ZAPPU Inchi-Wacky

At an Elite Series event on Bull Shoals Reservoir in Arkansas earlier this year, Kurt Dove suspected he’d have to rely on finesse tactics. His hunch proved correct as many anglers in the top ten fished small tubes or shakey head worms.

“It was super clear water,” he recalled. “And fishing really light line was the key to getting more bites.”

It was a pre-spawn event, and while the fish wanted to move up to the shallow flats, they were spooky and weren’t feeding very heavily. During his practice, there was no wind, and the lake was dead still, perfect conditions for a weightless soft stickbait. He’d located largemouths in 8 to 12 feet of water and smallmouths in the 12 to 15 foot range, and by rotating between the two he felt he could wait out a big bag each day.

“It was slow, but very effective,” he said of the wacky worm. “It had a bigger profile than lures like a shakey head, but it was still effective. But the worst thing for any finesse approach is wind and that’s what we got during the tournament.”

Fortunately, he was able to adjust and fish the same areas, with the same soft plastics, without lessening the appeal of his bait. His tools were 3/32 and 1/8 ounce Zappu Inchi Wacky jigheads adorned with soft stickbaits. It’s a presentation he uses throughout the seasons when wind and spooky fish are present, at times when others abandon similar presentations altogether.



“A lot of times anglers only wacky rig in zero to five feet of water,” he said. “But the same thing that makes the technique work shallow makes it effective deeper. The non-obtrusive tungsten of the head keeps the action the same, but you can cover the same amount of water quicker, which should normally get you more bites.”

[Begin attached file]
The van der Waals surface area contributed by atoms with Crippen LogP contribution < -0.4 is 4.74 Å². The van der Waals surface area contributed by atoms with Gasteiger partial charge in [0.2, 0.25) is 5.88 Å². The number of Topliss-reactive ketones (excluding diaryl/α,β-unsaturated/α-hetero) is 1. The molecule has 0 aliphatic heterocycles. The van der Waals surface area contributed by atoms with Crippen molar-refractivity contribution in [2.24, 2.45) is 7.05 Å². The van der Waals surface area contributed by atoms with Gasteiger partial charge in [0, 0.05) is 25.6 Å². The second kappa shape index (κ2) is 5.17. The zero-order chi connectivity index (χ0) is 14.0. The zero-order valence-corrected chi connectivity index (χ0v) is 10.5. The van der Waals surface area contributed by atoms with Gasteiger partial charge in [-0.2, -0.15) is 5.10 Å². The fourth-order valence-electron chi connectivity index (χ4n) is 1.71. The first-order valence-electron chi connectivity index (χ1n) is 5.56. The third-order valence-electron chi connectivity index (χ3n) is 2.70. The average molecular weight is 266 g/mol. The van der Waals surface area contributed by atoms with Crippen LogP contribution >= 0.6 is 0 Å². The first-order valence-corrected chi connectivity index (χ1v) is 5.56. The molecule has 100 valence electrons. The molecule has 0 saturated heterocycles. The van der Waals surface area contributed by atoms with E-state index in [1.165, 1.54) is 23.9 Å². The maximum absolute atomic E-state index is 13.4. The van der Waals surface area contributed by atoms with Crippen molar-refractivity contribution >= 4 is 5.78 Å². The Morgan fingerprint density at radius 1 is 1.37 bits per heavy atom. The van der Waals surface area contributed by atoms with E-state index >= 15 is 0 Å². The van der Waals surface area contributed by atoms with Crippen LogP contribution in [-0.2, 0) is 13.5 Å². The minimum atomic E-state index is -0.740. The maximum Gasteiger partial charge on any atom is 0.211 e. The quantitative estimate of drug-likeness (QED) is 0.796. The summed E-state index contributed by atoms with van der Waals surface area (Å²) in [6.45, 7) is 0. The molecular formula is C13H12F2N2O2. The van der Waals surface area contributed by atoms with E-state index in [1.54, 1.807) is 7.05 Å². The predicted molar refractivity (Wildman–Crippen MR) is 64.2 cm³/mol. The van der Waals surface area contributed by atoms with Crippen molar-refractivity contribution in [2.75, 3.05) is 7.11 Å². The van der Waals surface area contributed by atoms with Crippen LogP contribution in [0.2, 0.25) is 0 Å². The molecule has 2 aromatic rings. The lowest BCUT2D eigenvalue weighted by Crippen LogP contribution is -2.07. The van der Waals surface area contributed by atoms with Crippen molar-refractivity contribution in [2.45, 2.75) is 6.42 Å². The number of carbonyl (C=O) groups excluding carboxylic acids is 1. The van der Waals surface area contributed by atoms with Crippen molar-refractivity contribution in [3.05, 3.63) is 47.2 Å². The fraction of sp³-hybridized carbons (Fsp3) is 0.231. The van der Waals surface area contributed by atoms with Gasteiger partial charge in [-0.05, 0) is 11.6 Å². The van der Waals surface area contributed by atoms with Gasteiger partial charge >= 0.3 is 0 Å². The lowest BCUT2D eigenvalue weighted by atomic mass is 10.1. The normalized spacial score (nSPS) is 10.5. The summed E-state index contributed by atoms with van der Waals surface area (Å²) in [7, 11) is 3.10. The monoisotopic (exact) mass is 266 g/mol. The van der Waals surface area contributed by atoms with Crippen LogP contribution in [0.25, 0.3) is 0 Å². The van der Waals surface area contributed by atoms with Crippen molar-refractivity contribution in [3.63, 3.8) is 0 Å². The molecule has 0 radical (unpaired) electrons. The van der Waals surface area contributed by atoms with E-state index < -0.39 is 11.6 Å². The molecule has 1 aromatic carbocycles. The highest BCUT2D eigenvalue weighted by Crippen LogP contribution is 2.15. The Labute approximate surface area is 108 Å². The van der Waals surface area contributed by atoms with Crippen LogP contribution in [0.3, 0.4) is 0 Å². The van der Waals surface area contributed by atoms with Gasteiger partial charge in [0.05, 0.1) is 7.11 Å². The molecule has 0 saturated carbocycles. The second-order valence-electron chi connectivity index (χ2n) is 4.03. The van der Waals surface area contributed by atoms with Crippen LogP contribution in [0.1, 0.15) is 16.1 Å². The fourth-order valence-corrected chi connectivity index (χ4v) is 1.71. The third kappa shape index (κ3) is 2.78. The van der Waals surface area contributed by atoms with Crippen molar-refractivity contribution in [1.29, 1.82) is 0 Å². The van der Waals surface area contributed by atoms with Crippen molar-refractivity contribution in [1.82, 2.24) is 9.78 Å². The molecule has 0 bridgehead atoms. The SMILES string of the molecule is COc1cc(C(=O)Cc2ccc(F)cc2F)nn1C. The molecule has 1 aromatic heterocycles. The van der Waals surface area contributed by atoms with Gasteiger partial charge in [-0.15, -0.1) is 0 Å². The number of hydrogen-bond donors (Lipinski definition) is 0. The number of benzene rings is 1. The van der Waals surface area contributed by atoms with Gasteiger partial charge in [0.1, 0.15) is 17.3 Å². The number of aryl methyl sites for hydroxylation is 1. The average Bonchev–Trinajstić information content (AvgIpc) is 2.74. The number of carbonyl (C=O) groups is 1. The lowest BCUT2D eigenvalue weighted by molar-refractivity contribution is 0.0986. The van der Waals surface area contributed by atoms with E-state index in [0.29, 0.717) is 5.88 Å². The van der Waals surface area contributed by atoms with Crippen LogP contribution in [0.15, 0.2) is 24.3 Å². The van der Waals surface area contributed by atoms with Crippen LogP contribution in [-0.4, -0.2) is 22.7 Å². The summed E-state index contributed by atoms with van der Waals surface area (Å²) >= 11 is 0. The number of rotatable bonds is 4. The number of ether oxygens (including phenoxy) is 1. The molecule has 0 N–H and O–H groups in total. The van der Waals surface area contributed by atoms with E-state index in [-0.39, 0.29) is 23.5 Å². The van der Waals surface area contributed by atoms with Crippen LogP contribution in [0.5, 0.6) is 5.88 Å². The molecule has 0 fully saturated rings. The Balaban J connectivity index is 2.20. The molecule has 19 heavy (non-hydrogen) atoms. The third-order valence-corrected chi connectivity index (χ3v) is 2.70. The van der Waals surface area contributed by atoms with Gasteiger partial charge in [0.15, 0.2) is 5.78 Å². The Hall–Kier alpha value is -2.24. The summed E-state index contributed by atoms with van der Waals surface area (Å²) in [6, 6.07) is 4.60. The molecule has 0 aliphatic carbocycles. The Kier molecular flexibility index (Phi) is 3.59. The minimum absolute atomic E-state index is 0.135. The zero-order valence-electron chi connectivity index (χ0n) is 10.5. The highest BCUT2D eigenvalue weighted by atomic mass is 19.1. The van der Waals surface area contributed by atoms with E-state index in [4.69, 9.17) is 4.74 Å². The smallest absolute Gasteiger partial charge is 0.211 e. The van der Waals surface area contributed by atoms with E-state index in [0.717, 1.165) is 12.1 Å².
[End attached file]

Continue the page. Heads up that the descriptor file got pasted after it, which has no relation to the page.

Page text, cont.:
The heads are available in a variety of weights, and Dove assesses a combination of the depth and the wind to figure out which will allow him to cover water precisely without dampening the natural action of his soft stickbait.

“At Bull Shoals, I was fishing the 1/8th ounce at the ends of points, and the 3/32nd for fish I found in the backs of pockets,” he explained. He tailored his line size to the conditions, too, utilizing 10 lb. test Toray Solaroam Superhard Upgrade for deeper fish and 8 lb. line of the same model for shallower fish, which tended to be more spooky. “As the name suggests, the line is a little bit harder. It’s very abrasion-resistant, which was important because I was fishing around rocky contours and docks.”

Ninety percent of his bites come on the fall, so he lets it go to the bottom on a completely slack line, then twitches the lure one to three times and reels it in. The twitches are in case a bass has followed it to the bottom and remains indecisive. If those are the types of bites he’s getting, he’ll use an El Grande Lures Hatch Match Stick, which is salt-free, and is fairly buoyant. It has an undulating action when shaken on the bottom. On the other hand, when the bite on the fall is clearly dominant, he’ll lean toward a Yamamoto Senko, which has salt and a more natural action on the descent. In either case, he’ll lean toward various shades of green pumpkin and watermelon.

Once he detects a strike, Dove doesn’t set the hook – he pulls it. “You don’t want to snap it,” he advised. “Think of it as a pin versus a nail. If you have a big jig or a spinnerbait with a big fat hook, it’s important to set the hook hard, like hammering a nail. With the Inchi Wacky, the hook diameter is small, so all you need to do it pull. If you set it too hard, you’ll pull the hook right through his mouth.” He prefers a Powell 703 spinning rod, which he calls a “heavy-medium rod” (not “medium heavy”): “It’s very sensitive, and then when you apply pressure the rod stiffens up and it has the right amount of backbone to take control of the fish.”

Dove may have used the Inchi Wacky to salvage a tough change of conditions at Bull Shoals, but it rarely leaves the rod locker of his Skeeter under a host of conditions. The only time he doesn’t like it is in dirty water. “You have to have at least a foot of clarity,” he said. “The clearer it is, the more effective it is.” But any time there are spooky, pressured fish around in clear water environments, particularly when the wind kicks up, it’s his go-to, whether it be a gin-clear big largemouth factory like Amistad or a glacial smallmouth fishery like the Great Lakes.